Words Commonly Confused (troublesome)




Confusing Word Pair Diagnostic: identify specific points that need review

Word Pairs


Accept / Except: Is the action one of approving or rejecting?

40% off discount

They accepted my 40% off coupon when I bought my TV.  (They agreed to take it.)

They excepted televisions on the back of the 40% off coupon. (TVs weren't included in the coupon offer.)


Affect / Effect: is it an influence or an outcome? 

Thin Cover Girls

Seeing thin models affects a young girl's self image.

An emotional effect may be self-hate or anorexia (not eating) (result)


Another / The other: Is it one more or the rest?

milk and cookies

She ate one.  (a cookie)

Then she ate another (one more)

Then she ate the others (the rest)

Ashamed/ Embarrassed: Is it a moral or social error?


She was ashamed of herself for lying.
She was embarrassed by the lie.

?He shamed himself. 
  He embarrassed himself.

His lying was shameful.
His lying was embarrassing
He was embarrassed by it.

As it were / If you will: Are you asking the person to accept the use of a new word or phrase, or to follow your line of thought?

Starry Night

Van Gogh's night skies were filled with stars that swirled and danced, as it were, across the canvas. ("so to speak")

Imagine, if you will, a night sky filled with tiny little brush strokes.  ("Follow my thoughts.")

Van Gogh was a gifted artist, but he didn't have much of an ear, no pun intended, for music. 



Because/Though: Is it an expected (logical) or contrary outcome?

Snow travel

He wore his winter pants because it was snowing.
Schools were closed because of the cold temperature.
It was snowing.  For this reason, the schools were closed.

He was biking in his shorts though it was snowing.
The schools were open in spite of the cold temperature.
It was snowing.  Nevertheless, the schools were open.


During/ In: Is it and activity with duration or an exact time


We are on vacation during July.
We went to the beach several times in our stay.

They are on vacation in July.
*They stayed there during July, not during May.


Indeed / Even : Is it unexpected or extraordinary?

Gingerbread House

His work is indeed more amazing than before
His work is even more amazing than before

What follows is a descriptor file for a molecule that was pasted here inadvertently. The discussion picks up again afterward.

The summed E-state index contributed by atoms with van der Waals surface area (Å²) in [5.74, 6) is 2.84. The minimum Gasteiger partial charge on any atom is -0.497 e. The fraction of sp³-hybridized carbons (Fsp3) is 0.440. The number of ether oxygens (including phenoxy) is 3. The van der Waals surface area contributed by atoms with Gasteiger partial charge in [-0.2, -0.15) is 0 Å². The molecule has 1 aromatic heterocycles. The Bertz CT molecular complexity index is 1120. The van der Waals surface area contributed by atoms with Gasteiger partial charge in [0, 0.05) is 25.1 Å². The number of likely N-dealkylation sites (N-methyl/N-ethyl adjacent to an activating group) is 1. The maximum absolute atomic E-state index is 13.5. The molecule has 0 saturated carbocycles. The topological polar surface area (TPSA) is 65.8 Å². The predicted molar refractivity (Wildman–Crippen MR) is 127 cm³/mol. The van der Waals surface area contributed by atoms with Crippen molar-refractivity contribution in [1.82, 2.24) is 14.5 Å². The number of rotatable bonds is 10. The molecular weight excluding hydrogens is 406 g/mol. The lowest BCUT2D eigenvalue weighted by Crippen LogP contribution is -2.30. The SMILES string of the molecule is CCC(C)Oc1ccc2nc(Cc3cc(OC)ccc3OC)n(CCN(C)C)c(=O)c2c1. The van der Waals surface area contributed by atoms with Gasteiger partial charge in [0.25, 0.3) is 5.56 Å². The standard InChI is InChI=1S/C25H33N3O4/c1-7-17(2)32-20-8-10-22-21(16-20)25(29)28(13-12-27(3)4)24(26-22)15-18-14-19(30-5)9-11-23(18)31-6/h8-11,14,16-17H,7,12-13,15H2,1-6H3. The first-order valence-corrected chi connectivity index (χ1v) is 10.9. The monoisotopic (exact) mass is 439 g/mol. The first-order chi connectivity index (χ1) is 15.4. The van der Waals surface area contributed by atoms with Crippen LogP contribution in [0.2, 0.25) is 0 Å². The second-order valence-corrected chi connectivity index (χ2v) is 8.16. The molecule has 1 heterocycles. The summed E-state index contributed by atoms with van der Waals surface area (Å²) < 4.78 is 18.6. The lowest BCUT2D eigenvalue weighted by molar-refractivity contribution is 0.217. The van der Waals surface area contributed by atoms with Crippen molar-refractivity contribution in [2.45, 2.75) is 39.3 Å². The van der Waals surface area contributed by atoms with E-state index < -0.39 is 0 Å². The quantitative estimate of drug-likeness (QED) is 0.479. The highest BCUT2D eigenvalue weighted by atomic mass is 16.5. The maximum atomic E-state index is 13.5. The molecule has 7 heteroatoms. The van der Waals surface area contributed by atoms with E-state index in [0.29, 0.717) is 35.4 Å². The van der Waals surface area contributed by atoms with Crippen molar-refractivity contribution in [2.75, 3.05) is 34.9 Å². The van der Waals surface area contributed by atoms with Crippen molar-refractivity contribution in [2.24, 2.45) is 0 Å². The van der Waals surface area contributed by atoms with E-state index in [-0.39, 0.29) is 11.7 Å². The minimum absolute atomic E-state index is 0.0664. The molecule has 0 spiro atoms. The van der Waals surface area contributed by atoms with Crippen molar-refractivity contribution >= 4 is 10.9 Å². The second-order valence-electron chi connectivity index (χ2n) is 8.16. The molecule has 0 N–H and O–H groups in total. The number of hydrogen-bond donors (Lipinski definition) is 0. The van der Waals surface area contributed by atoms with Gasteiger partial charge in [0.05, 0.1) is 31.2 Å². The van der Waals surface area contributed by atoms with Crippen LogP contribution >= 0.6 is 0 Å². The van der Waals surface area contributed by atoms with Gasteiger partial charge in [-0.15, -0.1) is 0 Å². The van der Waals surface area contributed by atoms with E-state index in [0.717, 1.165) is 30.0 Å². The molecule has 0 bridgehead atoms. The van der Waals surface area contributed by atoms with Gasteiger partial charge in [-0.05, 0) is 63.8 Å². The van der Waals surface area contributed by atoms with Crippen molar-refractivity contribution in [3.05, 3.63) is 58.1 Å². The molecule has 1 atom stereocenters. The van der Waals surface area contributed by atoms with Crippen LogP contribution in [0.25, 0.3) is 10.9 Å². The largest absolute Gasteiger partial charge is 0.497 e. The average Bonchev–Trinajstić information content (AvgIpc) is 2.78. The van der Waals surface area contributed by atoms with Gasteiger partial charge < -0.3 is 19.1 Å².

His work is in fact more amazing than before

Fewer / Less:  decreasing the amount of something


*Do you want less lines and wrinkles on your face?
fewer lines than before / less wrinkling than before

We use fewer toxic chemicals. (number)
We use less toxic chemicals. (percentage, composition)

Less is more  (noun)




For/Since: Is it a quantity of time or a specific time

Thin Cover Girls

We have been coming to this beach for fifteen years.

We have been coming to this beach since July, 1995.


Farther/Further: expressing comparative distance or "additional"

Further down the street

The shop is farther down the street.  physical distance
The shop is further down the street.  physical distance

What you say couldn't be further from the truth!  (a lie)   fig. 

Do you need any further assistance?  ("more") 
We'll help them further their cause (advance) verb 


If/ In Case: Is it a conditioned or a precautionary action


Keep some extra batteries and bottled water In case there is an earthquake.

Get away from falling objects if there is an earthquake.


If only/ Only If: Is it a regretful wish or a particular condition?


If only  I had more time!

Only if  you dry your dishes with a towel, will they be spotless! (word order change)


If/ Unless: expressing a specific condition for an outcome


If you cook your turkey like this, you will have a tender turkey. (if this condition is met)

Only if
you cook your turkey like this, will you have a delicious dinner. (under this condition - emphasizes this specific condition) .

you cook your turkey like this, you will have a tough turkey.(if this condition is not met)

Cook your turkey like this. Otherwise, you will have a tough turkey.(if using other methods)

If/Whether:  is it a condition or an alternative?

cell reception on a mountain top

I don't know if my cell phone will work here.

I don't know whether my cell phone will work here.

I don't know whether my cell phone will work if I use it here.


For/ Since: Indicating a quantity of time vs. a specific time

Thin Cover Girls